Searching cell phones for criminal evidence

Earlier this month, I attended a class on gang activity and gang interdiction led by a Sergeant in the San Francisco Police Department Street Crimes Unit. My instructor works a gang unit in a sector of the city in which the Norteños and Sureños are the two rivals seeking primacy over the neighborhood. During the three-hour seminar, my classmates and I were shown dozens upon dozens of images of criminal activity taking place. We saw pictures with the entire roster for those gangs flashing their signs and brandishing their weapons. These were high-quality photos — not grainy screen grabs from 1980s-era surveillance cameras!

The Sergeant, whose name I’ll leave out of this for his security, laughed as he said, “I love these guys. They love to take pictures of themselves with their cell phones. The really stupid ones post them up on MySpace and Facebook or one of their own ‘netbanging’ sites, but even the ones who don’t — well, we get a good look at their phones when we make an arrest.”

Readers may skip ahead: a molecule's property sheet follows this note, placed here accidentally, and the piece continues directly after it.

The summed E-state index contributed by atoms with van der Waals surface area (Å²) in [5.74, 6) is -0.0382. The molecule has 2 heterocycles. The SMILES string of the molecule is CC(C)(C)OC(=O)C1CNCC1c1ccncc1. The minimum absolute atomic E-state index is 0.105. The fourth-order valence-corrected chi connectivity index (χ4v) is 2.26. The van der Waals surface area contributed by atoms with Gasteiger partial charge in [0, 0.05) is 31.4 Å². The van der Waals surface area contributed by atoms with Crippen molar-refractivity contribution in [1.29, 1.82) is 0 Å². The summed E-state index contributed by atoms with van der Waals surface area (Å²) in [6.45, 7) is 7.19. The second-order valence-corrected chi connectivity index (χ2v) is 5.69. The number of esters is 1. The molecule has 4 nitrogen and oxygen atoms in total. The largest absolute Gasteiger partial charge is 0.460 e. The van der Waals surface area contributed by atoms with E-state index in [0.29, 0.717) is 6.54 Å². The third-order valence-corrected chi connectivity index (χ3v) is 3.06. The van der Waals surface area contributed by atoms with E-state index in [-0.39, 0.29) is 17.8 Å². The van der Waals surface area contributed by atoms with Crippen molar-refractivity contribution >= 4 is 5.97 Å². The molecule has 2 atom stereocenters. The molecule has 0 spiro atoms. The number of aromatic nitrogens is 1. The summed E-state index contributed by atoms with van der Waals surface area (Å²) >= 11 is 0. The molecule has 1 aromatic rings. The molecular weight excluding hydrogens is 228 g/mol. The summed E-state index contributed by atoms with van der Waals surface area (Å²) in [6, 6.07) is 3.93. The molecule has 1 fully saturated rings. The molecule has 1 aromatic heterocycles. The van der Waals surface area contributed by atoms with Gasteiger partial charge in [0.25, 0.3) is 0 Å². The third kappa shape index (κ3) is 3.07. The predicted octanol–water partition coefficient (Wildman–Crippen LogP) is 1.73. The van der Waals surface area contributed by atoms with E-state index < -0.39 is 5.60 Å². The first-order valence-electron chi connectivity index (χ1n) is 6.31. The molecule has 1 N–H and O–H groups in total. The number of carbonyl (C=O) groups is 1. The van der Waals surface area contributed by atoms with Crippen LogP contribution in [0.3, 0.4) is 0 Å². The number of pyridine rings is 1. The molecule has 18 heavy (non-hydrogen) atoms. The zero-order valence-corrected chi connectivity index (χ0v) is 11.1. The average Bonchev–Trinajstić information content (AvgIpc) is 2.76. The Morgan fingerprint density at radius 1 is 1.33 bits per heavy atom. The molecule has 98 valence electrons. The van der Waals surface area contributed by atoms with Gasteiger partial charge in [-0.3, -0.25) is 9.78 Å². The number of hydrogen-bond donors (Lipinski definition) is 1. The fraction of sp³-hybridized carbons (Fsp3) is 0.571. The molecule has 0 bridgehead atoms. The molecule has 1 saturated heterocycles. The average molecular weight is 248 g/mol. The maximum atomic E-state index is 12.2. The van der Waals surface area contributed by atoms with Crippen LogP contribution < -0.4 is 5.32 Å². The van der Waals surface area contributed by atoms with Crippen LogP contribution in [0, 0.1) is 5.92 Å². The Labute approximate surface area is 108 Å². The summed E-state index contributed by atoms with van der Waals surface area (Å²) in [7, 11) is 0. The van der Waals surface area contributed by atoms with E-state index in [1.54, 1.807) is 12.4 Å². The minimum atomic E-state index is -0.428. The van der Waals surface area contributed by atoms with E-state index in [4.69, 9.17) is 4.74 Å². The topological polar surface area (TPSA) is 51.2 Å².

Some time ago, I connected with Rick Graham, a retired Chief of Detectives for Jacksonville (Fla.) Sheriff’s Office. Graham told me, “Effective communication when conducting business — legitimate and illegitimate — is an absolute necessity. Every self-respecting criminal is carrying and using some type of electronic communication device — Blackberry, iPhone, Android, iPad, Notebooks, what have you. These particular type devices when examined properly can prove to be of great value to an investigator who is working at building a case against a perpetrator, be it a drug trafficker, money launderer, or homicide suspect.”

The photos taken on most Smartphones have GPS data associated with them, unless the user has gone to the trouble of switching the GPS locator off for the camera on the device. Some criminals are figuring this out, but not all. Those images also usually have the time and date information stored, and this data is even harder to hide than the location information.

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